As part of our coverage of the 48th annual Toronto International Film Festival, Meg Shields reviews Alexander Payne’s touching period drama ‘The Holdovers.’ Follow along with more coverage in our Toronto International Film Festival archives.
Set in the early days of the 1970s, The Holdovers follows Paul Hunham (Paul Giamatti), a lazy-eyed and universally disliked classics professor at the prestigious Barton Academy, a boarding school for boys near Boston, Massachusetts. With carols echoing through the halls and snow gently falling on the quad, the student body eagerly awaits the holiday reprieve. That is, save for an unlucky few. For a handful of reasons, a gaggle of students are unable to return to their families over the break. These “holdovers” are placed into the care of one unlucky teacher who is tasked with the unenviable job of babysitting a handful of kids whose parents said “no backsies.”
When Professor Hunham is saddled with the task, both he and his reluctant wards are less than pleased with the arrangement. But Hunham is in the headmaster’s debt, so he agrees. The brats, for their part, don’t have a choice. That is, until one of the kids’ dads lands his helicopter on school grounds, and whisks all the students away to a ski resort save one: Angus Tully (Dominic Sessa), whose unreachable mom and stepdad failed to give consent. And so, grumpy Professor Hunham, rebellious Angus Tully, and the school’s kind but weary head cook Mary are left to their own devices. Steadily, the tightly wound rules begin to relax and personal histories begin to worm their way out into the open.
The Holdovers’ greatest magic trick, for my money, is Giamatti’s ruthlessly humane characterization of Professor Hunham. The film could have so easily slipped into the well-worn groove of a cruel, curmudgeonly authority figure un-hardening his heart. But neither director Alexander Payne nor Giamatti — who reunite for the first time since 2004’s Sideways — are capable of cutting corners and making Paul Hunham anything less than three-dimensional.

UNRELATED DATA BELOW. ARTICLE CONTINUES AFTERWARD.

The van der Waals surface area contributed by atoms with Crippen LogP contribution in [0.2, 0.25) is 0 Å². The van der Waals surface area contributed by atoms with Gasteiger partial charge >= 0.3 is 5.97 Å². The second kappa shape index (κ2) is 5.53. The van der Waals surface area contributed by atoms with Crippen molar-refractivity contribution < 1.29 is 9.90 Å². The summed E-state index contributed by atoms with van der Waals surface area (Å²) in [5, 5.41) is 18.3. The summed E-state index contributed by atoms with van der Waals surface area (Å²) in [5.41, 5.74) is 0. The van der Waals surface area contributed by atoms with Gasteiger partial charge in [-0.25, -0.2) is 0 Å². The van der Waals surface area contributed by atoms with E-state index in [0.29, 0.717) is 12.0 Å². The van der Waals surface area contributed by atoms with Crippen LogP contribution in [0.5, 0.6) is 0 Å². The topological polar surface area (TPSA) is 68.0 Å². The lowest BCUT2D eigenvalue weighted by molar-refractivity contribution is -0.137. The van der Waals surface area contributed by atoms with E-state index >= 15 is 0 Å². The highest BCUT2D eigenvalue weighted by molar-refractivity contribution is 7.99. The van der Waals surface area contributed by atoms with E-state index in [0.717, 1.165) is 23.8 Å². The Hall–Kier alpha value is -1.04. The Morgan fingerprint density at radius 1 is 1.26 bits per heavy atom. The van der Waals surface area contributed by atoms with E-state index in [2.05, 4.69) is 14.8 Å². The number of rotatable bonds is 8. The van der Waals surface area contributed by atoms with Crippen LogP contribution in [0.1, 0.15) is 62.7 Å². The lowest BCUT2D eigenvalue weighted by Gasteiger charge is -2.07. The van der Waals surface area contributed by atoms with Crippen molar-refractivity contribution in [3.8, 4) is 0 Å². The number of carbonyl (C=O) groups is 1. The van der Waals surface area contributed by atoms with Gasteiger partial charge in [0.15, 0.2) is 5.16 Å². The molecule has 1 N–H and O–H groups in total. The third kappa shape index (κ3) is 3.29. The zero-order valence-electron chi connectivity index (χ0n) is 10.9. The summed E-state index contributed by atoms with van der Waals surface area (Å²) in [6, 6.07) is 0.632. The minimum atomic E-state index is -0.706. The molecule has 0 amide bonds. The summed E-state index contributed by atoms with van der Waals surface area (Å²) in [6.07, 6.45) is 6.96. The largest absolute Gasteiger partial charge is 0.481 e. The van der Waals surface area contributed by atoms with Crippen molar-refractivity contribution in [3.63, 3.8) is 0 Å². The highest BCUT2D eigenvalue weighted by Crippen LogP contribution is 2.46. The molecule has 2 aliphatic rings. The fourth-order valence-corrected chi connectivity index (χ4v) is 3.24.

He’s a stickler for tradition and rules, sure. But his blood alcohol content has a Jim Beam trademark on it. He’s a man of principle and tradition, yes. But he’s not above bending rules and changing his mind when appropriate. All told: his reasons for being such a hardass feel lived-in and plausible; his annoying ticks and sadistic pedagogy rooted in complexities that culminate in a painful, refreshingly empathetic portrait of a broken guy doing his best.
As the troubled Angus Tully, Sessa holds his own with his more experienced cast members. He does a marvelous and credible job as a young man whose intellectual promise is marred by familial tragedy and justified teenage rage. He’s a talent to keep an eye on (the good eye if you would).
But it’s the performance of Da’Vine Joy Randolph, who plays the prep school’s head chef, Mary, that deserves special attention. The film’s writer, David Hemingson, was wise to carve out the space for Mary Lamb. I’ll admit, I feared that her trauma and pain — both as a grieving mother and as a lower-income Black employee at a fancy mostly white prep school — would be relegated to temporal set-dressing. Or worse: as fuel for the development of our white male protagonists. To my relief, and surprise, Mary is very much front and center and her grief and healing remain very much her own. To a degree, the contrast Mary’s story offers can’t help but impact Tully and Hunham. But her autonomy is undeniable. She has far too much dynamism, screen time, and personal growth to be dismissed as a “there as a teachable lesson” character.
After the uncharacteristically terrible Downsizing, The Holdovers marks an unequivocal return to form for its director. He is clearly in his element directing a tale of a principle-bound rule-follower who softens up under the right circumstances. Eigil Bryld’s firmly nostalgic cinematography (coupled with some strikingly on-point production design from Ryan Warren Smith) places The Holdovers in good company alongside other, older boarding school dramedies.
All told, The Holdovers tells a delicate, ruthlessly empathetic story about the misleading nature of first impressions and how secret shames and enduring wounds tend to make us more alike than not. It’s the kind of film that cynics should watch after Thanksgiving dinner, warm brandy in hand, as a reminder that the holidays suck, yes. But being alone during the holidays sucks even more.
‘The Holdovers’ is currently slated for a November 10th release.